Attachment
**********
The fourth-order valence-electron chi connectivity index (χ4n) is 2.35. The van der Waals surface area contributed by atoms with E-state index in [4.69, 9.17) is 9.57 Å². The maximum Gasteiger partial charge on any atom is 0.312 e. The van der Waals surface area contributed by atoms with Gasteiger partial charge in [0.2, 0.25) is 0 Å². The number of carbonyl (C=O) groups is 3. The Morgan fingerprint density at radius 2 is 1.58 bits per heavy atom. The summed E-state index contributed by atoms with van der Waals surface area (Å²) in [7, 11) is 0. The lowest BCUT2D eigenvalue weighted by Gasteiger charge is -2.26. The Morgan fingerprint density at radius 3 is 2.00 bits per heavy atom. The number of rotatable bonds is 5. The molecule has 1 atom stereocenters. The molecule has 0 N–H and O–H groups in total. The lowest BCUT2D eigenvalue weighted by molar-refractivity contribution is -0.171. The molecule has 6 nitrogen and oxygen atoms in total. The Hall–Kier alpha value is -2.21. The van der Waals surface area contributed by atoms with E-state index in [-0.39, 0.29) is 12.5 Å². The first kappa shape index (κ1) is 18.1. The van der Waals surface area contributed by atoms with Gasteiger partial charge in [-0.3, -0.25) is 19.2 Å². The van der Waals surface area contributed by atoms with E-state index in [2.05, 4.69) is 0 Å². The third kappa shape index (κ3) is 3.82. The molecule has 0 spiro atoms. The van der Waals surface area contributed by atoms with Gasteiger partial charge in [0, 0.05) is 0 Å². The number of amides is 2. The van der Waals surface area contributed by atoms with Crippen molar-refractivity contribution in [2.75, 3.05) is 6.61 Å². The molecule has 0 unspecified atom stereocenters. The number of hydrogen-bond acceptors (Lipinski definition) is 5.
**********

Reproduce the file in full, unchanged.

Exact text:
The fourth-order valence-electron chi connectivity index (χ4n) is 2.35. The van der Waals surface area contributed by atoms with E-state index in [4.69, 9.17) is 9.57 Å². The maximum Gasteiger partial charge on any atom is 0.312 e. The van der Waals surface area contributed by atoms with Gasteiger partial charge in [0.2, 0.25) is 0 Å². The number of carbonyl (C=O) groups is 3. The Morgan fingerprint density at radius 2 is 1.58 bits per heavy atom. The summed E-state index contributed by atoms with van der Waals surface area (Å²) in [7, 11) is 0. The lowest BCUT2D eigenvalue weighted by Gasteiger charge is -2.26. The Morgan fingerprint density at radius 3 is 2.00 bits per heavy atom. The number of rotatable bonds is 5. The molecule has 1 atom stereocenters. The molecule has 0 N–H and O–H groups in total. The lowest BCUT2D eigenvalue weighted by molar-refractivity contribution is -0.171. The molecule has 6 nitrogen and oxygen atoms in total. The Hall–Kier alpha value is -2.21. The van der Waals surface area contributed by atoms with E-state index in [-0.39, 0.29) is 12.5 Å². The first kappa shape index (κ1) is 18.1. The van der Waals surface area contributed by atoms with Gasteiger partial charge in [-0.3, -0.25) is 19.2 Å². The van der Waals surface area contributed by atoms with E-state index in [2.05, 4.69) is 0 Å². The third kappa shape index (κ3) is 3.82. The molecule has 0 spiro atoms. The van der Waals surface area contributed by atoms with Gasteiger partial charge in [0, 0.05) is 0 Å². The number of amides is 2. The van der Waals surface area contributed by atoms with Crippen molar-refractivity contribution in [2.75, 3.05) is 6.61 Å². The molecule has 0 unspecified atom stereocenters. The number of hydrogen-bond acceptors (Lipinski definition) is 5.